Respect for Others • Every student has the right to uninterrupted studies – please respect this (in accepting the place at Leicester you have agreed to a number of obligations and responsibilities) • Do not stop others from hearing the lecturer, or preventing the lecturer from lecturing, answering questions etc • Do not disturb others by arriving late or leaving early • Turn off mobile phones before entering • Do not talk when the lecturer is speaking • When working in groups speak quietly, and work with those you are directed to work with • Respect other students’ questions and comments
Being a Participant • Any testing as part of the practicals or EPR or for payment may contribute to published research. • It is usual practice for UGs to act as participants as part of Psychology courses (worldwide) - you will be contributing to knowledge just as previous students have before • Please participate to the best of your ability in any research format - it is vital that reported findings do reflect 'real' behaviour • Ethics - you always have the right to withdraw
EPR • Online system - you will receive a log in and password and details of how to sign up for studies • There will be no paper adverts, you will have to use the new system • Details of the studies available, amount of EPR credit and a timetable for you to pick a time are on the system • EPR is automatically credited to you after the study time (note researchers can reverse this for 'no-shows' and can add an additional penalty if warranted)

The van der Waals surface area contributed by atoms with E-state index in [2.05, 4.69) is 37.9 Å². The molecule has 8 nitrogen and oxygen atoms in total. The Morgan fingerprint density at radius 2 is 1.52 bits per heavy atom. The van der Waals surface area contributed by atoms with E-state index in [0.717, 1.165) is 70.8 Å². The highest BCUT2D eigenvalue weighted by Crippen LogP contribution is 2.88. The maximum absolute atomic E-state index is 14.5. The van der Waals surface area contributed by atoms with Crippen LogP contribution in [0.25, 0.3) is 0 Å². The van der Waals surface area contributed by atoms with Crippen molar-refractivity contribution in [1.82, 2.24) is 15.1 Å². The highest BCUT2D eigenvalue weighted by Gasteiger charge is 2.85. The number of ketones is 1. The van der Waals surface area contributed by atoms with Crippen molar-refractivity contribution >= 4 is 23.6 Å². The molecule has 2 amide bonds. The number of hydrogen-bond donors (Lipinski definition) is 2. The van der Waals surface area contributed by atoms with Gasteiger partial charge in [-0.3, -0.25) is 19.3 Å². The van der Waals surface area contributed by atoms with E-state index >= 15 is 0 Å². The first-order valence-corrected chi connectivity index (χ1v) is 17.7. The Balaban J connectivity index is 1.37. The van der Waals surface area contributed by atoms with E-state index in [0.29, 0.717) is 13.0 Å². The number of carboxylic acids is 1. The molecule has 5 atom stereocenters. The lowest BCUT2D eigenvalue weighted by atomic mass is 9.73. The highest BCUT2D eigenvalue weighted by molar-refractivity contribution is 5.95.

Psychology Practical (Year 2) PS2001 Statistics: Questionnaire Research
Introduction • We are now going to cover a number of topics concerned with data analysis, but without going into detail about Practical 1 itself. This is because it is going to be based on data from yourselves and it is important that you are naïve beforehand about the aims of the experiment. • It goes without saying that you shouldn’t discuss the experiment, once you have completed it, with anyone likely to be undergoing the experiment in the near future. • Once the experiment is completed we will then examine how to write it up. • In the meantime, there are several topics to cover, starting with how to construct a questionnaire. • It is important to realise that you need to familiarise yourself with all the information here, particularly by running through the exercises before serving as a participant. This way you will be well prepared for undertaking the write up.